Hernán MA, Jick SS, Logroscino G, Olek MJ, Ascherio A, Jick H
An increased risk of multiple sclerosis among smokers has been found in several prospective epidemiological studies. The association between smoking and progression of multiple sclerosis has not been examined. We identified patients who had a first multiple sclerosis diagnosis recorded in the General Practice Research Database (GPRD) between January 1993 and December 2000. Their diagnosis and date of first symptoms were confirmed through examination of medical records. Smoking status was obtained from the computer records. To assess the association between smoking and risk of multiple sclerosis, we conducted a case-control study nested in the GPRD. Up to 10 controls per case were randomly selected, matched on age, sex, practice, date of joining the practice and availability of smoking data. To assess the association between smoking and progression of multiple sclerosis, we conducted a cohort study of multiple sclerosis cases with a relapsing-remitting onset. Our nested case-control study included 201 cases of multiple sclerosis and 1913 controls. The odds ratio [95% confidence interval (CI)]of multiple sclerosis was 1.3 (1.0-1.7) for ever smokers compared with never smokers. Our cohort study included 179 cases with a mean (median) length of follow-up of 5.3 (5.3) years. The hazard ratio of secondary progression was 3.6 (95% CI 1.3-9.9) for ever smokers compared with never smokers. These results support the hypothesis that cigarette smoking is associated with an increased risk of multiple sclerosis, and suggest that smoking may be a risk factor for transforming a relapsing-remitting clinical course into a secondary progressive course.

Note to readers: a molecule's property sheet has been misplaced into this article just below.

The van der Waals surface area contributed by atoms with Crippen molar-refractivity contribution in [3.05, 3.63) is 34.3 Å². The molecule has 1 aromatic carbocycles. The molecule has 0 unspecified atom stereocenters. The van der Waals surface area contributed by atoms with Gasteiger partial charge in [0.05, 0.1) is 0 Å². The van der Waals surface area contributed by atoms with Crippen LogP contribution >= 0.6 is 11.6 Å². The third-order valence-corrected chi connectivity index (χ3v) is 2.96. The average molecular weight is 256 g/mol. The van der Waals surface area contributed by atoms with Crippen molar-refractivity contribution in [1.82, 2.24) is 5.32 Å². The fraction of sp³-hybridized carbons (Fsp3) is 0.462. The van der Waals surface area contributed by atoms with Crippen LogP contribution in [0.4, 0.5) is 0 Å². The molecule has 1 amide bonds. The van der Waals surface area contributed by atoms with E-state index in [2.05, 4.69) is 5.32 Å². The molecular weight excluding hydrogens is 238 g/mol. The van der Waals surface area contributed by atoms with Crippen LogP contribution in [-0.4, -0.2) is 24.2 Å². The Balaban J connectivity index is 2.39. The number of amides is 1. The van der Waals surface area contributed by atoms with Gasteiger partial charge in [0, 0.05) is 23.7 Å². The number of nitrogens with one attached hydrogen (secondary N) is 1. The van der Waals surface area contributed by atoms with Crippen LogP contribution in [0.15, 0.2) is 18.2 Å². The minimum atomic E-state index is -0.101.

Department of Epidemiology, Harvard School of Public Health, Boston, MA 02115, USA. email@example.com